I’ve been making more flat fell seams. The shirt I’ll make for Jack calls for them, and so does this anorak. So, having practiced using my flat fell foot following the directions on David Page Coffin’s Shirtmaking Techniques DVD last week, I felt pretty smug testing a flat fell seam using the anorak fabric.
My best guess is this fabric’s a cotton with a some spandex in it. When I burned a little sample a couple of weeks ago it had a burning-paper smell like cotton, and it didn’t have an ash like pure cotton but some solid residue. This fabric has a cross-grain stretch, which suggests spandex.
I say all this because this fabric resists not only wrinkling but also taking a good crease, which I thought might pose a problem feeding the fabric through the flat-fell foot. But no, I just needed to adjust to the characteristics of this blend. The resulting seam looks very good. I’m happy with it.
The armscye seam, where the sleeve attaches to the body of the garment, also is flat felled in the anorak.
David Page Coffin figured out a way to sew that seam neatly and accurately in shirts using the standard presser foot. It involves making the seam allowance of the sleeve cap 7/8 inch and then pressing in a fold of 3/8 inch. The seam allowance of the armscye is 3/8 inch.
You place the armscye on top of the fold of the sleeve cap, offsetting by 1/8 inch. Starting at the top of the sleeve cap, you stitch 3/8 inch in from the armscye, stopping every inch or two to align the two fabrics under the presser foot.
Then you stitch from the top of the sleeve cap to the other end of the armscye. Press this seam over a tailor’s ham. Then stitch the second line of stitching using the seam as your reference point. Done!
I made a good faith effort to cut the 7/8 and 3/8 inch seam allowances , make a template and press in the 3/8 fold, and align the fabrics under the presser foot exactly as directed. My reward was getting a fine result on the first try. Fantastic! What a confidence builder!
I think it also helped that the anorak’s sleeve cap had a gradual, not steep curve–a “bunny hill” of a sleeve cap that was easy to sew smoothly.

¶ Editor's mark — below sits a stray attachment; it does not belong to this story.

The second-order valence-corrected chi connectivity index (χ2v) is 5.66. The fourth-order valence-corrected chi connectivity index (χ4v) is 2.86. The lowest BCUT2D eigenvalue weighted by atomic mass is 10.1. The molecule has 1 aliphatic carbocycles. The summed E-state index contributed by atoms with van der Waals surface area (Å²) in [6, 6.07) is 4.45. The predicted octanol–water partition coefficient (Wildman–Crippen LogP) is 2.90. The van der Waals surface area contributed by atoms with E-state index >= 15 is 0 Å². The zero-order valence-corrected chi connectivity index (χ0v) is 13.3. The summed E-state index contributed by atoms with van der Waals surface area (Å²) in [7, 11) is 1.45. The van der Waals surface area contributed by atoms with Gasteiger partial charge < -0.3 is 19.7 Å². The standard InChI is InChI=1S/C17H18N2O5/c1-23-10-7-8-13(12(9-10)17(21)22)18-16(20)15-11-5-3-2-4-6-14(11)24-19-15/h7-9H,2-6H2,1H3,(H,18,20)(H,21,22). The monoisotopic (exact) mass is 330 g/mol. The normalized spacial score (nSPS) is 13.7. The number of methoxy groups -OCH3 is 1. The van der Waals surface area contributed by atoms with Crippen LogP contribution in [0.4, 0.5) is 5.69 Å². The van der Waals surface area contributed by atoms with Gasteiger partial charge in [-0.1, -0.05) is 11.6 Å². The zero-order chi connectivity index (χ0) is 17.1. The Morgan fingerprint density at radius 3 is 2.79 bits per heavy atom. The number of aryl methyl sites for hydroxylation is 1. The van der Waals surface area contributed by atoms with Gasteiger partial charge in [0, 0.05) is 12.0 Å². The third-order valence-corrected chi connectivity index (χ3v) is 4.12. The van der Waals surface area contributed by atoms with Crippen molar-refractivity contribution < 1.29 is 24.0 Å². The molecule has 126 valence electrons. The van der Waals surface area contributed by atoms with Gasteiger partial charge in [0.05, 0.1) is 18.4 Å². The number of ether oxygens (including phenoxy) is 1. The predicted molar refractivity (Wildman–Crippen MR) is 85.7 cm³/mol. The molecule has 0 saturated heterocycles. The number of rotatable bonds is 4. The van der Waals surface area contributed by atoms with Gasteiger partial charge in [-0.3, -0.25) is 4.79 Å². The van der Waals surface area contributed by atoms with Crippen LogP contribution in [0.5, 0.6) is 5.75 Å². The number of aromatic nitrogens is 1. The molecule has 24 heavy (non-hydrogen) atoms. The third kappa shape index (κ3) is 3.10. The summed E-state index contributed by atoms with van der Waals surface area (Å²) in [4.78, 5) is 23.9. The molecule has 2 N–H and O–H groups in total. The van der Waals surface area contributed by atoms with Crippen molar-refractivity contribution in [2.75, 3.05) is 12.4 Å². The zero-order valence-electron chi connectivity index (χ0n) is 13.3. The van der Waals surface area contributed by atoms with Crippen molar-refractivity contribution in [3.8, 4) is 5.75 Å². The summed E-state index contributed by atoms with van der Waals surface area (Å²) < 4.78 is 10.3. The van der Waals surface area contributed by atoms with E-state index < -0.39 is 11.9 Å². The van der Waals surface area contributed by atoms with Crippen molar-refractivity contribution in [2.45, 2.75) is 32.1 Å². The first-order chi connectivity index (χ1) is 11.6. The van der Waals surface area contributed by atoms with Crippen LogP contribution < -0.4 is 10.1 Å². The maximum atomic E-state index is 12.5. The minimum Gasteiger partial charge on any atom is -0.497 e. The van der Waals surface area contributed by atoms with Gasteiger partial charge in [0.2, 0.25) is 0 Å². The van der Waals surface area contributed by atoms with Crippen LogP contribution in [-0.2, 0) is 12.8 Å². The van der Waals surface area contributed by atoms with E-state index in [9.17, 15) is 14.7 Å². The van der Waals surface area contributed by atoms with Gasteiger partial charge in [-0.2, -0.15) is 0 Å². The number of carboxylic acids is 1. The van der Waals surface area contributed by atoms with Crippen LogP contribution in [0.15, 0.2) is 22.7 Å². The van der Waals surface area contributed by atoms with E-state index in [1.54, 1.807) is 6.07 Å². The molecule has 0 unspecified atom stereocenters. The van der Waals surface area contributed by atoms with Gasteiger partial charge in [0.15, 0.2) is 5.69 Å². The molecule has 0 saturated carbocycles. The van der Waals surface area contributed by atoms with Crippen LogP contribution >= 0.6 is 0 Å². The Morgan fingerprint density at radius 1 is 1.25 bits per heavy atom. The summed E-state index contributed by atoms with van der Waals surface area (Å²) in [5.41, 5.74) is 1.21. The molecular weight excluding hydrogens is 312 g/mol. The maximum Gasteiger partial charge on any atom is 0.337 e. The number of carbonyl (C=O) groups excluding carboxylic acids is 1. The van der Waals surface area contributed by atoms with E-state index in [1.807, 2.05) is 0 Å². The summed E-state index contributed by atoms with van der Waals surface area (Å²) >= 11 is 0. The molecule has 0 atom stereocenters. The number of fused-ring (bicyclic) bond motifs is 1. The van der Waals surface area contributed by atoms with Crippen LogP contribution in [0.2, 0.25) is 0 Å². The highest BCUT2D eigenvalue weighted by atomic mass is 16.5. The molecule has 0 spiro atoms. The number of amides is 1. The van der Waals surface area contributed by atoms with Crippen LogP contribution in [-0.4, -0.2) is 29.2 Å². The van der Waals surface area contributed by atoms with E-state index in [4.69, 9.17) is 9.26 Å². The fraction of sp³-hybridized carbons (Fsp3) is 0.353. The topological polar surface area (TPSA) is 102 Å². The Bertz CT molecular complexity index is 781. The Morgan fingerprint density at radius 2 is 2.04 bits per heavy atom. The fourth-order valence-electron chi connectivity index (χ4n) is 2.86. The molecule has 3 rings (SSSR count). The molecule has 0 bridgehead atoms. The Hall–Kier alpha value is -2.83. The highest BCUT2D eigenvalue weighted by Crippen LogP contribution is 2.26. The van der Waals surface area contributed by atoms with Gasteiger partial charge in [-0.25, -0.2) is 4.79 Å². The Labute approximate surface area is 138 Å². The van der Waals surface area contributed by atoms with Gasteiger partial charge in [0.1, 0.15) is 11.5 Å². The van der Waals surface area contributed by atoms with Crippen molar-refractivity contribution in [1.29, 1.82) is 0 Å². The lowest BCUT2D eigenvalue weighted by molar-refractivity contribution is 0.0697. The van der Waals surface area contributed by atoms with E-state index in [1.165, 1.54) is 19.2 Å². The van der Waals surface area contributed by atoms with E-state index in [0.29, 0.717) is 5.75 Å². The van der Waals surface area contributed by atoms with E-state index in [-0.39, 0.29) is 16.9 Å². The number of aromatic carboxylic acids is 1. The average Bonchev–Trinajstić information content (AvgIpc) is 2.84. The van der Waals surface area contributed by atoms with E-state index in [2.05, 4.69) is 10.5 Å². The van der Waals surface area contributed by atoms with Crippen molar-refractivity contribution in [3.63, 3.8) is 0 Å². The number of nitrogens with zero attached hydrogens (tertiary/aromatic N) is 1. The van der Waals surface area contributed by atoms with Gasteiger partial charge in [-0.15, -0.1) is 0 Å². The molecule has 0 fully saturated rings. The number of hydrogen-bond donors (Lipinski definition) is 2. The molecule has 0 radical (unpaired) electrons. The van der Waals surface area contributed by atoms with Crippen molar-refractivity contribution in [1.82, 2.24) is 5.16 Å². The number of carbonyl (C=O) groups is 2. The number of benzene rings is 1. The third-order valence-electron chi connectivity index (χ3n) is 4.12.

I’m not doing justice here to David Page Coffin’s DVD demo or written instructions, so if you’re really interested, do look at both.
Readers, I should have learned this wonderful technique when I was first exposed to it in my shirtmaking classes in 2005 and 2006. But I was convinced that all these different seam allowances and precise pressing and offset stitching was too fussy and I wouldn’t succeed.
So I stuck with the Vogue pattern instructions, which involved a lot of time-consuming trimming, pressing, pinning and unpinning. For all that work, my result from following the commercial pattern was often lumpy and uneven. When I refer to “slow sewing,” this isn’t what I mean.
Now that I’m seeing the great results from putting in just a bit more time up front to try construction techniques, I’m actually looking for tests to run to make actual construction go faster.
This is a big turnaround for me. I used to want to get right into the cutting and sewing, preparing only as much as absolutely necessary. Now I’m finding myself enjoying the preparation, not just enduring it. I’m succeeding more, and more quickly, than I’d expected, which is a great incentive. My investment of effort is building a stronger knowledge portfolio–in my head and my fingers–for all my future sewing endeavors.
Readers, I spent a lot of time in my former line of work learning policies and procedures that eventually were replaced by other policies and procedures. I went to computer training sessions that were superseded by other computer training sessions. I was not building a fund of knowledge that made me more valuable or brought me a greater sense of accomplishment with the years.
But in a few short hours I’ve learned to make flat fell seams that are beautiful, functional, and lasting.
With flat fell seams there’s no built-in obsolescence. And that suits me just fine.